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Numerical study of Bose–Einstein condensation in the Kaniadakis–Quarati model for bosons

  • * Corresponding author: K. Hopf

    * Corresponding author: K. Hopf 

Current address: Weierstrass Institute for Applied Analysis and Stochastics, Mohrenstr. 39, 10117 Berlin, Germany

Abstract / Introduction Full Text(HTML) Figure(7) / Table(5) Related Papers Cited by
  • Kaniadakis and Quarati (1994) proposed a Fokker–Planck equation with quadratic drift as a PDE model for the dynamics of bosons in the spatially homogeneous setting. It is an open question whether this equation has solutions exhibiting condensates in finite time. The main analytical challenge lies in the continuation of exploding solutions beyond their first blow-up time while having a linear diffusion term. We present a thoroughly validated time-implicit numerical scheme capable of simulating solutions for arbitrarily long time, and thus enabling a numerical study of the condensation process in the Kaniadakis–Quarati model. We show strong numerical evidence that above the critical mass rotationally symmetric solutions of the Kaniadakis–Quarati model in $ 3 $D form a condensate in finite time and converge in entropy to the unique minimiser of the natural entropy functional. Our simulations further indicate that the spatial blow-up profile near the origin follows a universal power law and that transient condensates can occur for sufficiently concentrated initial data.

    Mathematics Subject Classification: 35Q84, 35Q40, 35K20, 35B44, 65M06.

    Citation:

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  • Figure 1.  Long-time behaviour for symmetric mass-supercritical initial datum (P1) (d = 1, γ = 2:9).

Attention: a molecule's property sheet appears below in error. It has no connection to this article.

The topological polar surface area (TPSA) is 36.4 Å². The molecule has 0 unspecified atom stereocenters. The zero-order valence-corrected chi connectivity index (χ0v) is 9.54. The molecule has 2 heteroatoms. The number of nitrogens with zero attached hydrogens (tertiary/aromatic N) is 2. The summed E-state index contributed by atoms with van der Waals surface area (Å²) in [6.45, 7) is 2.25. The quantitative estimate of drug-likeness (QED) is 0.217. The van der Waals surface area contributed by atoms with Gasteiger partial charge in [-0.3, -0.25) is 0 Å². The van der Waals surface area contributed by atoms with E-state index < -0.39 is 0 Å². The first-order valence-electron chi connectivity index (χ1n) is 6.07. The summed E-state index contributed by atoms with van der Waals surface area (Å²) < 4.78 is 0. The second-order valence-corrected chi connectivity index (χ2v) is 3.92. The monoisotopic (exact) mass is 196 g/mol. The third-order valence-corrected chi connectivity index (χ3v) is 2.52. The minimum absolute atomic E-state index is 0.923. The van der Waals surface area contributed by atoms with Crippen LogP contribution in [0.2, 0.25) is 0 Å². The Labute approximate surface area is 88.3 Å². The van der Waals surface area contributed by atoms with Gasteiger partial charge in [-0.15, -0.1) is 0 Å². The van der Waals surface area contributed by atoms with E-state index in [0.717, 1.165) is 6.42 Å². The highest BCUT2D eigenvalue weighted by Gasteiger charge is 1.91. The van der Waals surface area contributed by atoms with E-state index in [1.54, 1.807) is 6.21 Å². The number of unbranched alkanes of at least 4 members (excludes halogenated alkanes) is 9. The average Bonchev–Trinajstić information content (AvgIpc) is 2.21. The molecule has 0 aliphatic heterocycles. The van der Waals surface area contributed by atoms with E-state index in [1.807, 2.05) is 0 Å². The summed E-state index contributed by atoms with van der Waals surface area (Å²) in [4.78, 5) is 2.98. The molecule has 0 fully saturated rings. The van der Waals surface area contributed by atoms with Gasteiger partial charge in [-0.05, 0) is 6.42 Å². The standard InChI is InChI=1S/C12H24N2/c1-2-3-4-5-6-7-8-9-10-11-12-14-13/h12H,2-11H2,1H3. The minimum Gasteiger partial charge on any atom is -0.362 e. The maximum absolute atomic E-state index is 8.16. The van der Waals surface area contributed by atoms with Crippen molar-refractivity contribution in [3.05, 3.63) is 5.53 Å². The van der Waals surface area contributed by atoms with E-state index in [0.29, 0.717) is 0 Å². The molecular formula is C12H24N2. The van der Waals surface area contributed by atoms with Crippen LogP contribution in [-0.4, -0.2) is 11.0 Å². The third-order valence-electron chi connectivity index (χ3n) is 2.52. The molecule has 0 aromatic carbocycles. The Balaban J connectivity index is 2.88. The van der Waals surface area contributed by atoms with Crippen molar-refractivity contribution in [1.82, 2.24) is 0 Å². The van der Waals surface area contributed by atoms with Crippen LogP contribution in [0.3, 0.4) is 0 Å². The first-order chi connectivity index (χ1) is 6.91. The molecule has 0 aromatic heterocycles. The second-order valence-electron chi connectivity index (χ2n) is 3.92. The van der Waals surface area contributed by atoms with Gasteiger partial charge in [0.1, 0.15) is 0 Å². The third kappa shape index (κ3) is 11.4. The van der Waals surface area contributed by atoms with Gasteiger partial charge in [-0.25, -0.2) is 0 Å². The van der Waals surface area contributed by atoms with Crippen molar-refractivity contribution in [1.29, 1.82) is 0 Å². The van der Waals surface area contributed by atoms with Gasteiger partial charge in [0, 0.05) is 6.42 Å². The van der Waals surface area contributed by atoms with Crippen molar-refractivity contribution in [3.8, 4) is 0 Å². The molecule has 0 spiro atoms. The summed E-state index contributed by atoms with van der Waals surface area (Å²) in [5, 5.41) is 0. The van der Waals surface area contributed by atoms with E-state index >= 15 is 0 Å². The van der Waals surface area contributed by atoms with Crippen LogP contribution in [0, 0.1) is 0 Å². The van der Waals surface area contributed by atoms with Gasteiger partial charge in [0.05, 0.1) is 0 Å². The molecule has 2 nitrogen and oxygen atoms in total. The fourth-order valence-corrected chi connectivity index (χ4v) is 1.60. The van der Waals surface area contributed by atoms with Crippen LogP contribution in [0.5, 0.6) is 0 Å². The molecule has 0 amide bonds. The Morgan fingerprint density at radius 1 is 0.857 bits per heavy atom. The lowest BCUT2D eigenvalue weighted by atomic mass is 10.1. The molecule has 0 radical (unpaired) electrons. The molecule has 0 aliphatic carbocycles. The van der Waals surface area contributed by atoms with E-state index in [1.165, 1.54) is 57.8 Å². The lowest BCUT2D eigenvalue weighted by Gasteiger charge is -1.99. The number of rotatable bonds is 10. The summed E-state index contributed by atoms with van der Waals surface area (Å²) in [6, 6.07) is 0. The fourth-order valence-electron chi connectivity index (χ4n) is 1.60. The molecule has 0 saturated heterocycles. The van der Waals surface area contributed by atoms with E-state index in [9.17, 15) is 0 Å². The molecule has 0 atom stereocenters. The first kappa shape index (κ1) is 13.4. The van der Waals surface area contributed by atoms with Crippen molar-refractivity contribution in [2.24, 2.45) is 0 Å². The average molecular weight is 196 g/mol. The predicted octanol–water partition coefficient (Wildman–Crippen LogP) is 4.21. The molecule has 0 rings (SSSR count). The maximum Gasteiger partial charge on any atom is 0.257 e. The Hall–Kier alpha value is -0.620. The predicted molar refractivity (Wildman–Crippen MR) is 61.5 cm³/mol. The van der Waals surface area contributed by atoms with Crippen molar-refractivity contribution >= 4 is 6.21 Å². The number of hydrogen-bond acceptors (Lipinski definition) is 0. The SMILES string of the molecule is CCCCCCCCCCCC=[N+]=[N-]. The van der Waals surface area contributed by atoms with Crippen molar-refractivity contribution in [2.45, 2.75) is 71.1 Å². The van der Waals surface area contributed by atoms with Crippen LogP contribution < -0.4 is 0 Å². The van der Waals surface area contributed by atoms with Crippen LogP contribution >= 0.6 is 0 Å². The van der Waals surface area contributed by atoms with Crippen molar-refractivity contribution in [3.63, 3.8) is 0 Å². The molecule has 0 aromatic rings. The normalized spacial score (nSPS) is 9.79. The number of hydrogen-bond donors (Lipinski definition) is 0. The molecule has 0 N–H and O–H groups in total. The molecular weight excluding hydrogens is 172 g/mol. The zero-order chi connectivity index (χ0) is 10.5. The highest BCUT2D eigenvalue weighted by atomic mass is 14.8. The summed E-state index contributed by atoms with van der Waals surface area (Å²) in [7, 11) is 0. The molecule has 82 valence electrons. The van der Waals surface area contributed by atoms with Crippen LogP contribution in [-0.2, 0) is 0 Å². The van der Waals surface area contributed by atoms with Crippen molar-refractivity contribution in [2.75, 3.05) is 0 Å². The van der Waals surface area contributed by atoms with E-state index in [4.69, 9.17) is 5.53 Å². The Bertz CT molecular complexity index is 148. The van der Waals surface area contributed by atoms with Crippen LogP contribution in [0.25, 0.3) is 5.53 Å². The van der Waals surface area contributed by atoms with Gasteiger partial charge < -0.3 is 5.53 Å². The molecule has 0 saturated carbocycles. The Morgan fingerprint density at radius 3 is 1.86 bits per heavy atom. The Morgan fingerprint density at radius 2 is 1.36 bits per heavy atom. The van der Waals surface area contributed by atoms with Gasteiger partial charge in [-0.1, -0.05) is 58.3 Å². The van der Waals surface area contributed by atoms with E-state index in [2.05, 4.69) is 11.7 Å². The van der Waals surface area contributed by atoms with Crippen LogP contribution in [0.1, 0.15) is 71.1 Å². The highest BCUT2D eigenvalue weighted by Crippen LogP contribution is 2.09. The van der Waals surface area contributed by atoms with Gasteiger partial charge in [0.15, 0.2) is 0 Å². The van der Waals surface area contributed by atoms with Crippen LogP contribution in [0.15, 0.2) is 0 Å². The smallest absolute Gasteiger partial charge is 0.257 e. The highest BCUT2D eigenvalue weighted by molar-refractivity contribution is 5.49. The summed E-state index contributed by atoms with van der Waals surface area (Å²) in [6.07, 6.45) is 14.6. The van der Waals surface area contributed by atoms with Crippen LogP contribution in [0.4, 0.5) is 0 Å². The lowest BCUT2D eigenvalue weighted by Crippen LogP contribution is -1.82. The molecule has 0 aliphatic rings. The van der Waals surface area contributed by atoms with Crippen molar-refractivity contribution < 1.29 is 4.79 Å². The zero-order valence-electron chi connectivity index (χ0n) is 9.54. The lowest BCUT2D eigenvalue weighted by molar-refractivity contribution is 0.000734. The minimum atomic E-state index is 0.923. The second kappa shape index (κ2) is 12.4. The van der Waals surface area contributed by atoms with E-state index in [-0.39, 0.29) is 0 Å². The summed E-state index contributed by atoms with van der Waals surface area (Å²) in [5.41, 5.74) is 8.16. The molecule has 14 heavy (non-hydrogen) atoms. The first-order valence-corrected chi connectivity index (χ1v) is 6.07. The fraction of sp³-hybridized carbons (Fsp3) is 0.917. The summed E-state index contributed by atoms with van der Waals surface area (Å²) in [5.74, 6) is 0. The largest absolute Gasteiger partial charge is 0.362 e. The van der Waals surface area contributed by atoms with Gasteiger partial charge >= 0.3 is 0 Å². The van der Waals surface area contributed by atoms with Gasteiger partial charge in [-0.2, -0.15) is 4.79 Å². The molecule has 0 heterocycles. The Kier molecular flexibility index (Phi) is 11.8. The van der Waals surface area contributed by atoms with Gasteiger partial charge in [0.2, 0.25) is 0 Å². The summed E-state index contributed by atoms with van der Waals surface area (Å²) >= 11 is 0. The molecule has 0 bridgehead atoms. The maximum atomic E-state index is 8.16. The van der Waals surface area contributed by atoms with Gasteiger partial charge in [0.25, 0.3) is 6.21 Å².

Figure 2.  Long-time behaviour for asymmetric mass-supercritical initial datum (P2) (d = 1, γ = 2:9).

    Figure 3.  The mass-subcritical cases (P3) and (P4), d = 1, γ = 2:9, A = 1:5:

    Figure 4.  Long-time behaviour in mass-subcritical case (P5) (γ = 1, d = 3).

    Figure 5.  Long-time behaviour for mass-supercritical initial value (P6) (d = 3, γ = 1, ε = 10−12, δ = 0).

    Figure 6.  Transient condensate in the mass-subcritical case (P7) (d = 3, γ = 1, ε = δ = 10−10).

    Figure 7.  Spatial blow-up profile in (P7).

    Table 1.  Convergence to reference solution at time T = 0:025.

    timesteps meshsize Lx2 error rate
    1000 50 7.3825e-3 -
    1000 100 2.1290e-3 1.7939
    1000 200 5.6056e-4 1.9253
    1000 400 1.4222e-4 1.9788
    1000 800 3.5598e-5 1.9982
    1000 1600 8.8061e-6 2.0152
    1000 3200 2.0991e-6 2.0687
     | Show Table
    DownLoad: CSV

    Table 2.  Convergence to reference solution (on space-time grid).

    timesteps meshsize Lt, x2 error rate
    10 50 6.1372e-3 -
    20 100 3.1393e-3 0.9671
    40 200 1.5817e-3 0.9890
    80 400 7.8542e-4 1.0099
    160 800 3.8200e-4 1.0399
    320 1600 1.7877e-4 1.0955
    640 3200 7.6728e-5 1.2203
     | Show Table
    DownLoad: CSV

    Table 3.  Convergence to reference solutions using CN and (P3).

    timesteps meshsize $ L^2_{t, x} $ error rate
    10 50 5.2392e-3 -
    20 100 1.1085 e-3 2.2408
    40 200 2.4257 e-4 2.1921
    80 400 5.6873e-05 2.0926
    160 800 1.3983e-05 2.0241
     | Show Table
    DownLoad: CSV

    Table 4.  Convergence to exact solution at the final time $ T = 0.04 $.

    number of mesh size $ L^2 $ error rate
    time points (at time $ T $)
    4000 25 6.2783e-3 -
    4000 50 2.2323e-3 1.4919
    4000 100 7.9661e-4 1.4866
    4000 200 2.6080e-4 1.6109
    4000 400 7.7921e-5 1.7428
    4000 800 1.9283e-5 2.0147
     | Show Table
    DownLoad: CSV

    Table 5.  Convergence to reference solution (space-time grid).

    number of mesh size full $ L^2 $ error rate
    time points
    4 25 8.3850e-4 -
    8 50 4.1295e-4 1.0218
    16 100 2.0813e-4 0.9885
    32 200 1.0427e-4 0.9971
    64 400 5.1996e-5 1.0039
    128 800 2.5774e-5 1.0125
     | Show Table
    DownLoad: CSV
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